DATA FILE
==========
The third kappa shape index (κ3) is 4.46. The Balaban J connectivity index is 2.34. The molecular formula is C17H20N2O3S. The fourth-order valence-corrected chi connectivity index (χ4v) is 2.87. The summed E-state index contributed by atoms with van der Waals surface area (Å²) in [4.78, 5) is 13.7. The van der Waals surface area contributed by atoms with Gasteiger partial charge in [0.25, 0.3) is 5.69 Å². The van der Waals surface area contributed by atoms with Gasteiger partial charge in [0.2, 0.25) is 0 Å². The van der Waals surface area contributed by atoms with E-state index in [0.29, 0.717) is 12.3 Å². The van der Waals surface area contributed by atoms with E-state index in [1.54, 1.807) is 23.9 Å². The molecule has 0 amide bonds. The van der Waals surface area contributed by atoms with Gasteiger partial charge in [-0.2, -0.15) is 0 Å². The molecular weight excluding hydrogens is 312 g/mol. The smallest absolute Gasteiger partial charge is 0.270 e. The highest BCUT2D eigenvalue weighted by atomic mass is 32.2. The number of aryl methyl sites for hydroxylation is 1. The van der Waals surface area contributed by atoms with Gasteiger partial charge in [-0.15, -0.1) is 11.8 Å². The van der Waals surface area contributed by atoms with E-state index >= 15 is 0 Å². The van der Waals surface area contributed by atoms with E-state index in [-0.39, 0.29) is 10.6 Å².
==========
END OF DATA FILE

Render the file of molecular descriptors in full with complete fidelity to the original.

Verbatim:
The third kappa shape index (κ3) is 4.46. The Balaban J connectivity index is 2.34. The molecular formula is C17H20N2O3S. The fourth-order valence-corrected chi connectivity index (χ4v) is 2.87. The summed E-state index contributed by atoms with van der Waals surface area (Å²) in [4.78, 5) is 13.7. The van der Waals surface area contributed by atoms with Gasteiger partial charge in [0.25, 0.3) is 5.69 Å². The van der Waals surface area contributed by atoms with Gasteiger partial charge in [0.2, 0.25) is 0 Å². The van der Waals surface area contributed by atoms with E-state index in [0.29, 0.717) is 12.3 Å². The van der Waals surface area contributed by atoms with E-state index in [1.54, 1.807) is 23.9 Å². The molecule has 0 amide bonds. The van der Waals surface area contributed by atoms with Gasteiger partial charge in [-0.2, -0.15) is 0 Å². The molecular weight excluding hydrogens is 312 g/mol. The smallest absolute Gasteiger partial charge is 0.270 e. The highest BCUT2D eigenvalue weighted by atomic mass is 32.2. The number of aryl methyl sites for hydroxylation is 1. The van der Waals surface area contributed by atoms with Gasteiger partial charge in [-0.15, -0.1) is 11.8 Å². The van der Waals surface area contributed by atoms with E-state index >= 15 is 0 Å². The van der Waals surface area contributed by atoms with E-state index in [-0.39, 0.29) is 10.6 Å².